Albie Morkel gives his insights into the T20 game
It’s been a fabulous tournament so far, both on and off the field. The warm-up week was a great success, the practise facilities have been excellent and the hotel is a very popular spot with the boys being right in the centre of London but also next to Hyde Park so the ‘country’ boys amongst us don’t feel too cramped!
For those of you who haven’t seen it, Hyde Park is huge – not just a small patch of green surrounded by tall buildings. It is, actually, in the middle of the city but you can’t see any buildings looking from one end to the other.
We used to say that ODI cricket was unpredictable but now it is Pro20 cricket which we call unpredictable, but it’s not completely true. A great batting or bowling performance from a single player can win a game, but the better teams will still win more games than they lose.
Clear but flexible game plans and tactics are very important to being successful in a tournament like this. The captain has to think quickly on his feet and it helps him if the players are aware of what is required with plan ‘B’ and plan ‘C.’ We are all very aware of what our roles are.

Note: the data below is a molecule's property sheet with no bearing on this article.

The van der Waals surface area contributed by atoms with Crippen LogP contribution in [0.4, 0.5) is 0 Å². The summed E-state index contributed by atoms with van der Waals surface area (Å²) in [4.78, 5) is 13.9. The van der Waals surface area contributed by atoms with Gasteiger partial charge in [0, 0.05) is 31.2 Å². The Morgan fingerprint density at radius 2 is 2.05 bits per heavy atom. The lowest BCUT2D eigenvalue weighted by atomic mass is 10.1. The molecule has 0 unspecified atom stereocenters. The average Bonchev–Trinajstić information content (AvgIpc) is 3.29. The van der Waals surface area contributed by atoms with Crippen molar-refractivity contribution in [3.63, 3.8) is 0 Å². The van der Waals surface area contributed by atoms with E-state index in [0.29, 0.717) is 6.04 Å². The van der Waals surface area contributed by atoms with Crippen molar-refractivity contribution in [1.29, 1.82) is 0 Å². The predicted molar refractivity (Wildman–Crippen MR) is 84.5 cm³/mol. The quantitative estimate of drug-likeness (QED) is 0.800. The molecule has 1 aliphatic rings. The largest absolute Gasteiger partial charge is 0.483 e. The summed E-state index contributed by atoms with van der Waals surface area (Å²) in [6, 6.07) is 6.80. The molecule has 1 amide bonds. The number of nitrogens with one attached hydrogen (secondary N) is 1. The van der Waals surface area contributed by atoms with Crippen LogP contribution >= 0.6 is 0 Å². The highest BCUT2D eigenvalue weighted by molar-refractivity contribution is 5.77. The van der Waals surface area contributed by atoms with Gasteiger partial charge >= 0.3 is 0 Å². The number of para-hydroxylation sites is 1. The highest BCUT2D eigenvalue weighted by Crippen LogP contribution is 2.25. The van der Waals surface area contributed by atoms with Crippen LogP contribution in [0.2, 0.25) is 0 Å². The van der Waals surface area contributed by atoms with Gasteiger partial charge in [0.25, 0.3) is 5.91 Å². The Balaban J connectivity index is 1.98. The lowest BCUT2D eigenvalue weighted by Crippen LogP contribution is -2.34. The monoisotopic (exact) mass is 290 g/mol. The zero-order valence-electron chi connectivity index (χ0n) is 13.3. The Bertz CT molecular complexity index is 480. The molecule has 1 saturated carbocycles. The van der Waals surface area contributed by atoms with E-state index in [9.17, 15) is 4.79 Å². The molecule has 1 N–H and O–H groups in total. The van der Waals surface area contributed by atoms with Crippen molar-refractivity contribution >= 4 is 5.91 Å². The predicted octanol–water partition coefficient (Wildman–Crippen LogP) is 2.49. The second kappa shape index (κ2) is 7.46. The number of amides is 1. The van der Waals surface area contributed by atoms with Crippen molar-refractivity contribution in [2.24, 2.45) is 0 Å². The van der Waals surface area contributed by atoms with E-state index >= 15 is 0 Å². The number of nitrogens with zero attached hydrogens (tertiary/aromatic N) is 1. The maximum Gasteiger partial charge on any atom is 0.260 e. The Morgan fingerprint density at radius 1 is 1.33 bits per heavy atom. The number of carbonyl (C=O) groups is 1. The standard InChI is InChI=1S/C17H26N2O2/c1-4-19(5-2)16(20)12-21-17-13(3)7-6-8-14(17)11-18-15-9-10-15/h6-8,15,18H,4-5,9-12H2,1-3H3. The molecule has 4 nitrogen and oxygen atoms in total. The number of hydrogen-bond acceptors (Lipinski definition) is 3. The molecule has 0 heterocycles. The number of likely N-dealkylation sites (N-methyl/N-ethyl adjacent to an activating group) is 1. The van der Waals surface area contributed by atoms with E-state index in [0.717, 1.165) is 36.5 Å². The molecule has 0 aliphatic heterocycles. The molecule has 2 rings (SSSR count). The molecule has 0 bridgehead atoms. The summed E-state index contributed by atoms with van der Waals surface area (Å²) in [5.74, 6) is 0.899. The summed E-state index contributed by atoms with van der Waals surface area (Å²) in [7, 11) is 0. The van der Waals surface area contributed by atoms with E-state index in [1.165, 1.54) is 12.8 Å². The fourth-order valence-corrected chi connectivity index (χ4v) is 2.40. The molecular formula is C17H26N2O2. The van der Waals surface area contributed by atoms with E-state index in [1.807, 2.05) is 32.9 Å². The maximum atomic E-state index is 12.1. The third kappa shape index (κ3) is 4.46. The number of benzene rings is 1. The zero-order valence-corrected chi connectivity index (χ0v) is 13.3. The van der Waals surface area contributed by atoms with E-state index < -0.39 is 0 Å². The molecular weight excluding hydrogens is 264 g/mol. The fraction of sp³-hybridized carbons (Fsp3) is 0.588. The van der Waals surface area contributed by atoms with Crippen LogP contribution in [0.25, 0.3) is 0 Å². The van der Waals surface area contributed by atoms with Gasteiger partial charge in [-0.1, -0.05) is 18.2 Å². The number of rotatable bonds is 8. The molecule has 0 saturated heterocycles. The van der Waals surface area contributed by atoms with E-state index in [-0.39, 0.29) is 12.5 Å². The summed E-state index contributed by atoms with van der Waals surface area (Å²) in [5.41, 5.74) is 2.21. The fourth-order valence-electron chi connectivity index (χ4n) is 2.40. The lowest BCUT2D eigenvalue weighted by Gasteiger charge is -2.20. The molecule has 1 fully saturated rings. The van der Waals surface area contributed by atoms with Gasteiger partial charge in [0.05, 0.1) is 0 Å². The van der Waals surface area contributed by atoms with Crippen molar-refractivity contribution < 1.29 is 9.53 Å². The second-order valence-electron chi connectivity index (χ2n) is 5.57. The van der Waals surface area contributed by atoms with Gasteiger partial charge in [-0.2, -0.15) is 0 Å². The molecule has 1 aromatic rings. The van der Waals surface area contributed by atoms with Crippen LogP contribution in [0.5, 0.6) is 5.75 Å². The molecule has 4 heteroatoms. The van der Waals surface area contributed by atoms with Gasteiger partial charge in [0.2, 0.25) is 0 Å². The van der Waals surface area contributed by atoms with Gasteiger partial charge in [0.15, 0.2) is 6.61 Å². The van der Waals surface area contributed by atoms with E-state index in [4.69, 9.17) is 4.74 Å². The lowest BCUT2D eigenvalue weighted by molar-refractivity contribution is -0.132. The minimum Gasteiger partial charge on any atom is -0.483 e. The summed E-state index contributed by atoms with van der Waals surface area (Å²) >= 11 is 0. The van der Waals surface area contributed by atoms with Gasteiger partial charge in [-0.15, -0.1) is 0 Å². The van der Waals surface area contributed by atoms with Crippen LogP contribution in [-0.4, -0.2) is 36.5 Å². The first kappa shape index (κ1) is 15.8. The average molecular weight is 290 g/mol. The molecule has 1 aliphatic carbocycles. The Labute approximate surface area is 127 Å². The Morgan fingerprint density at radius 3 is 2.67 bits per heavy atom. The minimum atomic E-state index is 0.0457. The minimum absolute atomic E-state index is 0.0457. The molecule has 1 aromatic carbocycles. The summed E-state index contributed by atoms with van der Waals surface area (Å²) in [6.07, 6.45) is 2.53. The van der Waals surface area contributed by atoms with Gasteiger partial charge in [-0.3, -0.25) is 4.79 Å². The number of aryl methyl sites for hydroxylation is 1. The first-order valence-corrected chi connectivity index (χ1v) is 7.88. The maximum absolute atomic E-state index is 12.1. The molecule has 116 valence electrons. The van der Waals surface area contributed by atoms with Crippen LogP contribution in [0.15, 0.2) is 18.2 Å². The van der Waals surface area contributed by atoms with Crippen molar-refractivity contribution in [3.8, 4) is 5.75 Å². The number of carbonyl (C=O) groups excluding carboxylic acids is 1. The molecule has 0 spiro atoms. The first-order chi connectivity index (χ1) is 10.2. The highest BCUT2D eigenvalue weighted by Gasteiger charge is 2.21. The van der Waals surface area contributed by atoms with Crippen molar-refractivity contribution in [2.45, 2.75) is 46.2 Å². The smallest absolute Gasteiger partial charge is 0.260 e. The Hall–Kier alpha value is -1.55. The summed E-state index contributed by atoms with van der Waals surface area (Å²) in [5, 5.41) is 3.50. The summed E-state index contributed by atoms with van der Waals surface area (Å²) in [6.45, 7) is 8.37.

Against England, for example, I bowled one over – which was a wicket maiden! – and was then taken out of the attack. People may not have understood that but the wicket was taking spin and we needed to make sure we made the best use of our eight overs from ‘Botes’ and Roelof.
Good twenty over cricket often requires some educated guess work. A batsman will try and predict what the bowler will deliver and the bowlers are always trying to second guess what the batsmen are thinking. Captains also have to go with the ‘gut feel’ and, having just bowled a maiden, perhaps Graeme was worried I would go for 20 if I had a second over! Let me tell you, as a bowler I was very happy with match figures of 1-1-0-1.
Roelof still seems to be surprising people with his success at international level – but not me. For the last two years at the Titans I have believed that he had the skills and determination to make it at the highest level. Also, he has a serious ‘bulldog’ factor. In Australia they say a sportsman like him has ‘mongrel’ in him. He never takes no for an answer, never accepts defeat, and seems to rise to any challenge.
Morne would love to play a game during the tournament but, like everyone else, he knows his role and accepts that, while the two spinners are performing so well, there isn’t likely to be a change of tactics. But if there is an injury, he is raring to go.
Throughout the last fortnight we have focussed on one match, and one stage of the competition at a time. We know we have to win one of the last two Super Eight matches against the West Indies and India to reach the semi finals. Then, hopefully, it’ll be time to refocus once again. But we’re not getting ahead of ourselves.